sides have their own favorite account of what caused it. We have our
talking points, and they have their talking points. We all repeat them
with great repetition, and we all congratulate each other for being on
the right side of the debate. I understand that. People over there
think Republicans abuse the rules, and we think they do. But, as I
said, my goal here isn't to make converts on that front; my purpose is
to suggest that the Senate can be better than it has been and that it
must be if we are to remain great as a nation.
The crucial first step of any vision that gets us there is to
recognize that vigorous debate about our differences isn't some
sickness to be lamented. Vigorous debate is not a problem. When did
that become a problem? It is actually a sign of strength to have
It is a common refrain among pundits that the fights we have around
here are pointless. They are not at all pointless. Every single debate
we have around here is about something important. What is unhealthy is
when we neglect the means that we have always used to resolve our
differences. That is the real threat to this country, not more debate.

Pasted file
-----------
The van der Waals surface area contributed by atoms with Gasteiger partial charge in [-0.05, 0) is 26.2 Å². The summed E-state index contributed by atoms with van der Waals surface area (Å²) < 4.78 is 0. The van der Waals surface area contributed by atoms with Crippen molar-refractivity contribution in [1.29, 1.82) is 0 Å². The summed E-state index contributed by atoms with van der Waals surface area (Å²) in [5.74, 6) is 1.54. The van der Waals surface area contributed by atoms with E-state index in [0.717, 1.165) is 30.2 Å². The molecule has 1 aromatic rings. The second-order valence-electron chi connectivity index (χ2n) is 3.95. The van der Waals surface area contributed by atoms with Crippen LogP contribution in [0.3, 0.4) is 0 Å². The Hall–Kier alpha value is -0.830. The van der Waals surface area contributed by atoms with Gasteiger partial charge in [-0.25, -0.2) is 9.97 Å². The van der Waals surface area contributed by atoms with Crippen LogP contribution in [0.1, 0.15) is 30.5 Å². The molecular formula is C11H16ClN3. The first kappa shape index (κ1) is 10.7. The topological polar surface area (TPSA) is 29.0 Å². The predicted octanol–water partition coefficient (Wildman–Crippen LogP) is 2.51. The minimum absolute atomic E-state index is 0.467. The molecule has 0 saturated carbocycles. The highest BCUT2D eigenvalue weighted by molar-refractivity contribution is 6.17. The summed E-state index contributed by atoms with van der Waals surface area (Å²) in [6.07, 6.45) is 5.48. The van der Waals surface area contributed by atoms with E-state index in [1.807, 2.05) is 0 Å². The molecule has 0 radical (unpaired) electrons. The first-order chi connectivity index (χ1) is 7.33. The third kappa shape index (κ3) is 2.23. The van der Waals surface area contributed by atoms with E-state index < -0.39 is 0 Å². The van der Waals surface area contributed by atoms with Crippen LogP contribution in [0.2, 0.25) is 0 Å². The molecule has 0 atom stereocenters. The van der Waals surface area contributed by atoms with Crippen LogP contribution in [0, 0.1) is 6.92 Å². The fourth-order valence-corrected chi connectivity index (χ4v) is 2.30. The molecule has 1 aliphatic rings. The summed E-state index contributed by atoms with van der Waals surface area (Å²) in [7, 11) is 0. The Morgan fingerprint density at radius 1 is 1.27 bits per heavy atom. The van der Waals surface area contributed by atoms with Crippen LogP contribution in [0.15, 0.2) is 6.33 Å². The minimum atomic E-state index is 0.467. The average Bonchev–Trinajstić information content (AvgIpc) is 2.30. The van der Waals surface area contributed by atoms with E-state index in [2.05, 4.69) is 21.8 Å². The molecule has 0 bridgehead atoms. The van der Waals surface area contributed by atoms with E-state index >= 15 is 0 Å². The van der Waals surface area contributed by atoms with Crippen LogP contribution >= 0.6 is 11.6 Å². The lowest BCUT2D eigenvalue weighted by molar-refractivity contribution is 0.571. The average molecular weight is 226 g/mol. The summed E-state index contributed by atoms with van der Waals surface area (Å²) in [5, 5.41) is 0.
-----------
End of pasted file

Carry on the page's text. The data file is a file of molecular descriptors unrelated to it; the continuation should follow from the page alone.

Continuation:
When did that become a problem?
The best mechanism we have for working through our differences and
arriving at a durable consensus is the U.S. Senate. An Executive order
can't do it. The fiat of a nine-person court can't do it. A raucous and
precarious partisan majority in the House can't do it. The only
institution that can make stable and enduring laws is the one we have
in which all 50 States are represented equally and where every single
Senator has a say in the laws we pass. This is what the Senate was
designed for. It is what the Senate is supposed to be about, and
almost--almost--always has been.
Take a look at some of the most far-reaching legislation of the past
century. Look at the vote tallies. Medicare and Medicaid were both
approved with the support of about half the Members of the minority.